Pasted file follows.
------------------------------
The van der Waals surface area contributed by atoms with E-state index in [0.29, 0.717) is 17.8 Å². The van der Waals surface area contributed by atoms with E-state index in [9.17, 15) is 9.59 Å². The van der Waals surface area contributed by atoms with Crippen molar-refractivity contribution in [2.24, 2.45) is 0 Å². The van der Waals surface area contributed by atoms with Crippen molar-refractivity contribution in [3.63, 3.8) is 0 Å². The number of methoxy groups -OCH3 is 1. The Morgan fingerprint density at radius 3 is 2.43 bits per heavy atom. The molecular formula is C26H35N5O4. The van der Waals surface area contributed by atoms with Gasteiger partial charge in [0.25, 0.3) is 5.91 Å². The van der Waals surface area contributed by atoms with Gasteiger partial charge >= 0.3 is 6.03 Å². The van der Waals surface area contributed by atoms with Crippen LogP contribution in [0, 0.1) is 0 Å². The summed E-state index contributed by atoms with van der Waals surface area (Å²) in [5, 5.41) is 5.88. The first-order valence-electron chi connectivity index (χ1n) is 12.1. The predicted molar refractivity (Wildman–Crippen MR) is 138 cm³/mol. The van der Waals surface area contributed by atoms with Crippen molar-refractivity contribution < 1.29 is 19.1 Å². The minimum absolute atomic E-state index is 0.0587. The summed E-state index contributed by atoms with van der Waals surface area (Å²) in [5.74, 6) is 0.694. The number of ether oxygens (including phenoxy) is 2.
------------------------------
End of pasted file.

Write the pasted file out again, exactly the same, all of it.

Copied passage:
The van der Waals surface area contributed by atoms with E-state index in [0.29, 0.717) is 17.8 Å². The van der Waals surface area contributed by atoms with E-state index in [9.17, 15) is 9.59 Å². The van der Waals surface area contributed by atoms with Crippen molar-refractivity contribution in [2.24, 2.45) is 0 Å². The van der Waals surface area contributed by atoms with Crippen molar-refractivity contribution in [3.63, 3.8) is 0 Å². The number of methoxy groups -OCH3 is 1. The Morgan fingerprint density at radius 3 is 2.43 bits per heavy atom. The molecular formula is C26H35N5O4. The van der Waals surface area contributed by atoms with Gasteiger partial charge in [0.25, 0.3) is 5.91 Å². The van der Waals surface area contributed by atoms with Gasteiger partial charge >= 0.3 is 6.03 Å². The van der Waals surface area contributed by atoms with Crippen LogP contribution in [0, 0.1) is 0 Å². The summed E-state index contributed by atoms with van der Waals surface area (Å²) in [5, 5.41) is 5.88. The first-order valence-electron chi connectivity index (χ1n) is 12.1. The predicted molar refractivity (Wildman–Crippen MR) is 138 cm³/mol. The van der Waals surface area contributed by atoms with Crippen molar-refractivity contribution < 1.29 is 19.1 Å². The minimum absolute atomic E-state index is 0.0587. The summed E-state index contributed by atoms with van der Waals surface area (Å²) in [5.74, 6) is 0.694. The number of ether oxygens (including phenoxy) is 2.